It seems that Google has been on a relentless campaign to get Google+ to work. From only allowing YouTube users to comment with a Google+ account to their desperate attempts to integrate it into Google’s own search results (which seem to be all but gone now…) it all seems to be very pointless on Google’s behalf.
Their problems have been two sided. Firstly, they have battled the massive loss of data that has happened thanks to Facebook now having much of the information that was once the forte of GMail (although they still do have YouTube) but on their own side, it seems that Google have still not really wanted to side with people trying to integrate with their own social platform.
With Facebook and Twitter, it is extremely simple to get external applications to post to the respective accounts. Seriously, you can get an API account set up literally in three minutes, and information posted on either of the respective streams within another 20 minutes.
Google+? Dream on.
Despite the fact that Google has released this functionality to a select group of partners (of which only HootSuite comes to mind…), Google after more then three years seems to feel that this functionality should be all but unavailable.
Issue #43 has been around in Google+’s platform issue tracker since September 2011 and to this day there have been nothing but excuses.
More then 400 developers ask Google for a feature inside their API, and the best that Google can come up with is that their API needs to be perfect before they release it.
People have their hopes on write access to Google+ being a well kept secret that is to be revealed at Google I/O this year, but I am unsure about that.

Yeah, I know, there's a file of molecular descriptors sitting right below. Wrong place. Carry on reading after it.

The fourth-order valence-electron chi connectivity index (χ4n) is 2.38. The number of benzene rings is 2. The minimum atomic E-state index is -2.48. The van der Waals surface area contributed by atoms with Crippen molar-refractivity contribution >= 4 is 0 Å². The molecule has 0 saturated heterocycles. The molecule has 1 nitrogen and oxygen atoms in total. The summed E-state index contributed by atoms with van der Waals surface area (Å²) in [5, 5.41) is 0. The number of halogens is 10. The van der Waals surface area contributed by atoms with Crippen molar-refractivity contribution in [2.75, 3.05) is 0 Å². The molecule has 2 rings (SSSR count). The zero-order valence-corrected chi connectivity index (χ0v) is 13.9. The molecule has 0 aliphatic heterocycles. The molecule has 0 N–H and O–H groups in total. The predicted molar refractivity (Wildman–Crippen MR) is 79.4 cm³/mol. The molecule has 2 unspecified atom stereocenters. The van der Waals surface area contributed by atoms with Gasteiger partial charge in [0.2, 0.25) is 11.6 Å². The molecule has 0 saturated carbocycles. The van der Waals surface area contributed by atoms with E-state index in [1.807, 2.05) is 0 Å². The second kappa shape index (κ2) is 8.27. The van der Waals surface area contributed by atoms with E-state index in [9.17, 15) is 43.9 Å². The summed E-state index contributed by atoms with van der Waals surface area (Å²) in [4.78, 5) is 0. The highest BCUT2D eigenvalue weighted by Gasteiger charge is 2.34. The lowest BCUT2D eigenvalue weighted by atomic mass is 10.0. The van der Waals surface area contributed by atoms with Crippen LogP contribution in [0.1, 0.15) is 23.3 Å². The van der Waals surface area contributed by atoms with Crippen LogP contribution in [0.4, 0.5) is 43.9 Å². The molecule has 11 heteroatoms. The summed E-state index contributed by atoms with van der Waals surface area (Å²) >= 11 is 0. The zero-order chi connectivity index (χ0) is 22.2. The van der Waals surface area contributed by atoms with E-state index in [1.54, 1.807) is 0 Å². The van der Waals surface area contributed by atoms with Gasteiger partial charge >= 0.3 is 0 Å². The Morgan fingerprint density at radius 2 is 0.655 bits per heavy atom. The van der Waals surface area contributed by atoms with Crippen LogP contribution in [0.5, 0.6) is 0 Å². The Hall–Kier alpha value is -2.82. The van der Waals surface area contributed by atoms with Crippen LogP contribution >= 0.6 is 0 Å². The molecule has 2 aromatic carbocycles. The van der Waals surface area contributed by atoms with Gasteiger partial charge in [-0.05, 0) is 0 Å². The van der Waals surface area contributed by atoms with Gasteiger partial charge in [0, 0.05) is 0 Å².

I don’t get what is the deal? Why does Google have a social platform that still has no documentation for writing to the Google+ streams? You look at all of the major social platforms like Twitter and Facebook and there is much growth that can be attributed to having an API.
Google’s mission is “[…] to organize the world’s information and make it universally accessible and useful”. Here are developers that are hanging to give you (Google) information. Google: please get this; we want to be able to feed you data, and your not allowing is to put it into your hands.
With Facebook dropping it’s organic reach, it’s no longer useful to disseminate information on that platform, as the cost to benefit ratio is deteriorating as Facebook tries to get us to pay more to get the organic reach of days gone past.
Google’s inability to listen to clients wants (and somewhat arguably, their needs) have been their downfall.
They had their chance with a nice simple interface and the ability to comfortably share long form texts to be the replacement for blogs. Now all Google+ feels like a really noisy version of medium.com.
These days, all I use Google+ for is to complain about the fact that I can’t post to Google+ using software, and instead must use their web interface. As someone who wants to post Google+ content for five different content brands with one or two pieces of original content per brand with twelve different writers, this is almost impossible. I don’t want to hand out these login details to my writers, they should be able to share the content from within their content management platform.
But really, this ranting is all in vain. I already quit Google+ for my brands last month. I asked Google for these features, they never came.
No difference was ever felt. Even with Facebook’s decreased organic reach, one brand that has more followers on Facebook receives a higher click through rate for content then a Google+ page with more followers.